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Gluten-free Ale Glazed Citrus Chicken with Arugula

Celiac.com 08/18/2015 - Want to take a sharp turn at the intersection of Boring and Dinner? Want to move rapidly to a new, more exciting suppertime destination? Got some chicken? Gluten-free beer? Oranges, maybe a lemon? Great!

Got some greens? Better? Arugula? Better still. Here's what you do:

The finished glazed chicken. Photo: JeffreyWIngredients:

  • 1½-2 pounds boneless chicken thighs/drumsticks
  • ½ cup of your favorite gluten-free beer (the darker the better)
  • ⅓ cup freshly squeezed orange juice
  • 3 tablespoons orange marmalade
  • 1 teaspoon fresh lemon juice
  • 1 teaspoon freshly grated lemon zest
  • 3 garlic cloves, minced
  • 2 tablespoons olive oil
  • 1 teaspoon salt
  • 1 teaspoon pepper

Arugula and Oranges

  • 6 cups baby arugula
  • ½ red onion, thinly sliced
  • 1 tangerine or sweet orange, peeled, segmented
  • 3 tablespoons olive oil
  • 1 tablespoon freshly squeeze orange juice
  • 2 teaspoons red wine vinegar
  • ¼ teaspoon salt
  • ¼ teaspoon pepper
  • 3 tablespoons slivered almonds, toasted

Directions:
Heat oven to 375F.

Combine ¼ cup of beer, orange juice, marmalade, zest and garlic in a small saucepan over medium heat.

Whisk until the mixture comes to a boil, then reduce heat to medium-low and simmer 5-7 minutes, or until it begins to thicken slightly.

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Heat a large cast iron skillet over medium high heat and add the olive oil.

Season the chicken with the salt and pepper and add it to the skillet, searing on both sides until deeply golden, about 2 to 3 minutes per side.

After the second side is seared, add the ¼ cup of beer to the skillet and use a wooden spoon to scrape away bits from the bottom of the pan.

Keep the bits, pour in the orange mixture and turn off the heat.

Place the chicken in the oven uncovered and bake for 20 minutes.

Every 5 minutes or so, baste the chicken with glaze from the bottom of the pan.

Serve with steamed rich and greens.

Gluten-Free Arugula Salad with Oranges

Combine arugula, tangerine and onion in a large bowl with a pinch of salt and pepper. Whisk together the oil, juice, vinegar, salt and pepper until combined, then pour half on the greens and toss well to coat. Save the mixture for extra dressing if desired. Sprinkle the almonds on the salad and toss again. Serve immediately with the chicken.

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Celiac.com Celiac Disease & Gluten-Free Diet Forum - All Activity

@cyclinglady thanks for checking in Restricted diet didn't do much. Still had some VA last time they checked. Heath still otherwise fine, so RCD remains unlikely. My sxs kick in lockstep with life stress, so that kind of points to some general IBS stuff on top of celiac disease. Very doubtful I'm getting any gluten in, but fingers crossed my system is just a little hyper-vigilant, as I ponder on this thread.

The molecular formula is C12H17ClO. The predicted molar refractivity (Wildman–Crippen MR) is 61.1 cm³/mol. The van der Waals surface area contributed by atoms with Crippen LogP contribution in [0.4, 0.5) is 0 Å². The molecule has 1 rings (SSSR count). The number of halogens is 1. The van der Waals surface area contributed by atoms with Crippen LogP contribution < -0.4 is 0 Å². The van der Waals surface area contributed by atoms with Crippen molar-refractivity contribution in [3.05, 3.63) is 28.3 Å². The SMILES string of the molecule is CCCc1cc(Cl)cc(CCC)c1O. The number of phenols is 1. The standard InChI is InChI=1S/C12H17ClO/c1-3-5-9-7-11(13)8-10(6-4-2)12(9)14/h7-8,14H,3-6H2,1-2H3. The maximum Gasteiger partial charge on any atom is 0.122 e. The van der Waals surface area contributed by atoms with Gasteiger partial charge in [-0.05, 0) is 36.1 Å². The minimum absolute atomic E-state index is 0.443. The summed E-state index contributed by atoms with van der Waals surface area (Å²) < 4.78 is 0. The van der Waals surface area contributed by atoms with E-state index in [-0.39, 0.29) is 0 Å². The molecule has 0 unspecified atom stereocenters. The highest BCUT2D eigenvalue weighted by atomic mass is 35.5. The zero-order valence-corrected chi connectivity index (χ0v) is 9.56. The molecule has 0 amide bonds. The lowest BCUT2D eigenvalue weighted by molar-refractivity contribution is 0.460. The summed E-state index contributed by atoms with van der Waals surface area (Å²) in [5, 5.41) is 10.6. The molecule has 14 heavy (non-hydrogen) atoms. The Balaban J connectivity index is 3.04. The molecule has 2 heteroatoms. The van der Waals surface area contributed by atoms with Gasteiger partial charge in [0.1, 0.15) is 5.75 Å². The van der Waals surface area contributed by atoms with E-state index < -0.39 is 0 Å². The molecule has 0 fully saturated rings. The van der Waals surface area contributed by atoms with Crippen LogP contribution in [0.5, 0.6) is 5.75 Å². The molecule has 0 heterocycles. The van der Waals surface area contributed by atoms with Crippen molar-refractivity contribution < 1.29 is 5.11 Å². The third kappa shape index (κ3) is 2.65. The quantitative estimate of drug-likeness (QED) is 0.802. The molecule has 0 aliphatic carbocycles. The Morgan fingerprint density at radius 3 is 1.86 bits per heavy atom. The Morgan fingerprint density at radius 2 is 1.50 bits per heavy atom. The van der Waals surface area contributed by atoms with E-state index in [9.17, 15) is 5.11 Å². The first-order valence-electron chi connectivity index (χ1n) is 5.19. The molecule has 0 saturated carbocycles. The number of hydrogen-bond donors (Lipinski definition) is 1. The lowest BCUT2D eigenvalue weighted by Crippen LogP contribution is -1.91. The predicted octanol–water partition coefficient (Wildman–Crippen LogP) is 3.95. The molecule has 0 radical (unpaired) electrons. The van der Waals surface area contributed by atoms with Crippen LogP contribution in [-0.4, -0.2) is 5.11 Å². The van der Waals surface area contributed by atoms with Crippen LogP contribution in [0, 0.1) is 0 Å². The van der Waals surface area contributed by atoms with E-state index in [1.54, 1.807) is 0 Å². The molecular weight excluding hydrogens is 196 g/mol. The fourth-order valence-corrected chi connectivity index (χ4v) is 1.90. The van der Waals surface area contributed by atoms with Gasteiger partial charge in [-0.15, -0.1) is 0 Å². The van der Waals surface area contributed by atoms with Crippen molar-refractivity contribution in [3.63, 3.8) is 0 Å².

I have always noticed that the table wine in Europe is pretty damn good! I am a wine lover and so is my husband but he does like his Green's beer.

The reason they set the limit at 20ppms is that through scientific study, they have proven that the vast majority of people with Celiac Disease do not have an autoimmune reaction to amounts below that......it is a safe limit for most. Also, just because that limit is set at 20ppms, does not mean that gluten-free products contain that amount of gluten. Testing for lower levels becomes more expensive with each increment down closer to 0-5ppms, which translates into higher priced products. Unless you eat a lot of processed gluten-free food, which can have a cumulative affect for some, most people do well with the 20ppm limit.

I'm in the Houston area so I'm assuming there are plenty of specialists around, though finding one that accepts my insurance might be hard. This might sound dumb, but do I search for a celiac specialist?? I'm so new to this and want to feel confident in what is/isn't wrong with my daughter. I'm with you on trusting the specialist to know the current research.

Hi VB Thats sounds like a good plan. Would it help to know that a frustrating experience in seeking diagnosis isn't unusual With your IGG result I'm sure a part of you is still wondering if they are right to exclude celiac. I know just how you feel as I too had a negative biopsy, but by then a gluten challenge had already established how severely it affected me. So I was convinced I would be found to be celiac and in a funny way disappointed not to get the 'official' stamp of approval. Testing isnt perfect, you've already learned of the incomplete celiac tests offered by some organisations and the biopsy itself can only see so much. If you react positively to the gluten free diet it may mean you're celiac but not yet showing damage in a place they've checked, or it may be that you're non celiac gluten sensitive, which is a label that for a different but perhaps related condition which has only recently been recognised and for which research is still very much underway. We may not be able to say which but the good news is all of your symptoms: were also mine and they all resolved with the gluten free diet. So don't despair, you may still have found your answer, it just may be a bit wordier than celiac! Keep a journal when you're on the diet, it may help you track down your own answers. Best of luck!